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Do These 3 Things and Avoid Working Through Your Next Vacation


Vacation season is upon us, and with it, the most pressing question of the warm weather months: if you drop your smartphone in the ocean, will you actually get a few days to rest and recharge, or will your boss see through your cunning ruse? (Hint: It’s the latter.)

businessman beach 

(Photo Credit: kwimsnr/Flickr)

Taking a real vacation is tough these days. With mobile devices and ubiquitous Wi-Fi, it’s easy to work straight through your supposed time off. The problem, of course, is that if you never recharge, you’ll be about as useful to your employer as that waterlogged phone. So how can you take time off, without looking like a slacker?

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1. Set expectations.

If at all possible, frame your vacation as a no-work zone. If that doesn’t fit with your company’s corporate philosophy, pick set times you’ll check in, and stick to that. Depending on where you’re going, wireless coverage might legitimately be pretty spotty; even if it’s not, it’s a good idea to prepare everyone for the fact that they won’t be able to get hold of you at a moment’s notice, both for your sanity and their productivity.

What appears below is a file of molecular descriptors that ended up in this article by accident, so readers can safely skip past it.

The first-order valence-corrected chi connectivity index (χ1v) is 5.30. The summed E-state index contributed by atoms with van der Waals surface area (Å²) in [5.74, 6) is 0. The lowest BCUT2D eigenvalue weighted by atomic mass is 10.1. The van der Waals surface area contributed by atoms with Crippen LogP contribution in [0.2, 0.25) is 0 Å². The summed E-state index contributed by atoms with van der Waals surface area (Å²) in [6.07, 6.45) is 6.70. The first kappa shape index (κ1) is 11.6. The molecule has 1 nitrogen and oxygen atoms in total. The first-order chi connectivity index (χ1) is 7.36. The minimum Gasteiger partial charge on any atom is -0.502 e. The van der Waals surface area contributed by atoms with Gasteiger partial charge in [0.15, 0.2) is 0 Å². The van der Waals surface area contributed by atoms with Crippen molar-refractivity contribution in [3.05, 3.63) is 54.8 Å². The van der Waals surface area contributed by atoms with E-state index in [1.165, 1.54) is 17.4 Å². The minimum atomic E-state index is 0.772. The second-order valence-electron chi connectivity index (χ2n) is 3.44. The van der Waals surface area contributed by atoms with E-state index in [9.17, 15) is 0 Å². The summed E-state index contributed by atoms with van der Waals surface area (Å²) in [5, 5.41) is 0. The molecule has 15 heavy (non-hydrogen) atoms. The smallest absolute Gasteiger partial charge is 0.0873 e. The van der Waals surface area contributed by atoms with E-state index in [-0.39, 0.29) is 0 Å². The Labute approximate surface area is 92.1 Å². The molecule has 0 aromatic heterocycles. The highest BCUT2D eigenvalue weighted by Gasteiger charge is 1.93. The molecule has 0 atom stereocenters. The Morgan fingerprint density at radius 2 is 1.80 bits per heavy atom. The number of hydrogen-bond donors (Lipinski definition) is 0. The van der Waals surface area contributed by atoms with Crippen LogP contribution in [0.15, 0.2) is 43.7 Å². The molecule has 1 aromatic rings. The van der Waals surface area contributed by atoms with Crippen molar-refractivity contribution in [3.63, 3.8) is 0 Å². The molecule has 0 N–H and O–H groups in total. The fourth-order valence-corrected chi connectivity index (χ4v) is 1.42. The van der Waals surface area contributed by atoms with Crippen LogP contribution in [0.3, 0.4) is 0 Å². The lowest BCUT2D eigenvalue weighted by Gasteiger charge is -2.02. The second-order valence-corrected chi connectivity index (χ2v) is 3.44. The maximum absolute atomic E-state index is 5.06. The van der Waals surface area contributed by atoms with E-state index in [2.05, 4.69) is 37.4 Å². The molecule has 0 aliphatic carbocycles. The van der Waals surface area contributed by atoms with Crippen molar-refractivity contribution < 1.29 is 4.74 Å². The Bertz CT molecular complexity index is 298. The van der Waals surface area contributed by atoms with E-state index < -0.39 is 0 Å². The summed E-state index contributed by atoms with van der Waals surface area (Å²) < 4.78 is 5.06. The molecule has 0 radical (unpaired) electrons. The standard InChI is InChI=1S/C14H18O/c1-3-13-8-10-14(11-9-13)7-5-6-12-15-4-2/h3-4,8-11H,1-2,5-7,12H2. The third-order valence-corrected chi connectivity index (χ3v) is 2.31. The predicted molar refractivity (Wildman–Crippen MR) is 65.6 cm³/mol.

2. Cover yourself.

Line up coverage for everything you do, from your day-to-day tasks to putting out fires. Even if you have to be available during your time off, route as many of these issues through the people who cover for you as possible. Every time you jump in and solve a problem while you’re supposed to be off work, you’re encouraging people to call you instead of the person who’s covering for you.

3. Practice good project management.

Give yourself a day or two before or after your vacation to prepare while you’re still on the clock. Don’t book major meetings or commit to deadlines right before you take off. Your boss will of course know that you’re there and working, but other colleagues and clients will be less able to pile on more work while you’re trying to dig out.

Tell Us What You Think

What are your tips for taking real time off? We want to hear from you! Leave a comment or join the discussion on Twitter.

Jen Hubley Luckwaldt
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